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Canadian Orphan gets Greencard

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Guy Taylor With His Attorney and His Grandmother

 

Guy Taylor’s father died before Guy’s birth. His mother died of a drug overdose in the summer of 1998, leaving Guy an orphan at the age of 16. Not only an orphan, but without a single relative in his native country.

Although Guy was born in Canada, he grew up and attended school not only in Vancouver, but in Southern California where his cousins, his aunt and uncle, and his grandparents resided. Upon the death of his mother, he called his grandmother, a U.S. citizen, who immediately boarded a flight to Vancouver and gained legal guardianship over Guy through a Canadian court.

 

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The Immigration and Naturalization Service (INS) granted Guy a temporary “humanitarian parole”. In the meantime, we pursued every legal means to gain lawful permanent residence or obtain US citizenship on Guy’s behalf. Guy, at 16, was a few months too old for adoption by his grandparents to confer any immigration benefits on him.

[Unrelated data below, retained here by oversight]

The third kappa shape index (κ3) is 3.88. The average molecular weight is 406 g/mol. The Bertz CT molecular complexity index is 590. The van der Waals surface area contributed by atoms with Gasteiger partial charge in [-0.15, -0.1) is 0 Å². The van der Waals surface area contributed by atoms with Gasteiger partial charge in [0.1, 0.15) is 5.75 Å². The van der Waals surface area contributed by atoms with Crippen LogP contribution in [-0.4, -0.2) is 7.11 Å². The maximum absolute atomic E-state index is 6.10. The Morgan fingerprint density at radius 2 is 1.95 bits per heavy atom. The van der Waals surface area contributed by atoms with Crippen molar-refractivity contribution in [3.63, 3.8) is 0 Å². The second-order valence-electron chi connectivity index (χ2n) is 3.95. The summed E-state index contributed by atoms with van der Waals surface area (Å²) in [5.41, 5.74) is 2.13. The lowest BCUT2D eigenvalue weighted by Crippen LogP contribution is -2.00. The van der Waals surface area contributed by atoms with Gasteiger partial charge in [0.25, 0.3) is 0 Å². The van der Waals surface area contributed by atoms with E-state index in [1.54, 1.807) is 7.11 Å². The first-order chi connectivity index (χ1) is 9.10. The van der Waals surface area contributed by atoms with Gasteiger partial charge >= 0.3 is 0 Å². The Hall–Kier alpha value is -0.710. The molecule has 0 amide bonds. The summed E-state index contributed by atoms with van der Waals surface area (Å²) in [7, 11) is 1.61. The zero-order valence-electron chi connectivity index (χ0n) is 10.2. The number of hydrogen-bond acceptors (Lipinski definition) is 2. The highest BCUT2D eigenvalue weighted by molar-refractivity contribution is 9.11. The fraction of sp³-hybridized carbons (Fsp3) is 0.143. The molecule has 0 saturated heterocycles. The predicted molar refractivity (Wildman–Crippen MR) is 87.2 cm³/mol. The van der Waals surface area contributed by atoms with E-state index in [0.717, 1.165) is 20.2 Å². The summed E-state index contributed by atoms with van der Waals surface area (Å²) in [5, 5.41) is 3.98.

When Guy’s mother was born (in Canada), his grandmother was too young to pass U.S. citizenship to her daughter, much less to Guy. There was a possibility of Guy immigrating as a special immigrant if he were declared a dependent of the juvenile court. However, a Referee refused Guy’s request, ruling that he was ineligible since he had not been abused or abandoned. We decided to call a press conference to bring Guy’s plight to the attention of the public.

Mike Downey, a columnist for the Los Angeles Times, wrote two moving articles about Guy. The second article came to the attention of a prominent U.S. Senator (who introduced it into the Congressional Record). On January 24, 2000, Senator Dianne Feinstein (D-CA) introduced S.2000, a bill to grant permanent residence to Guy Taylor, in the U.S. Senate.

Both the Senate and House of Representatives passed the bill, and when it was signed by President Clinton on November 22, 2000, Guy gained lawful permanent residence in the United States. Now 19, Guy’s first step will be to enlist in the U.S. Army, in order to, in Guy’s own words, “to serve our country”.

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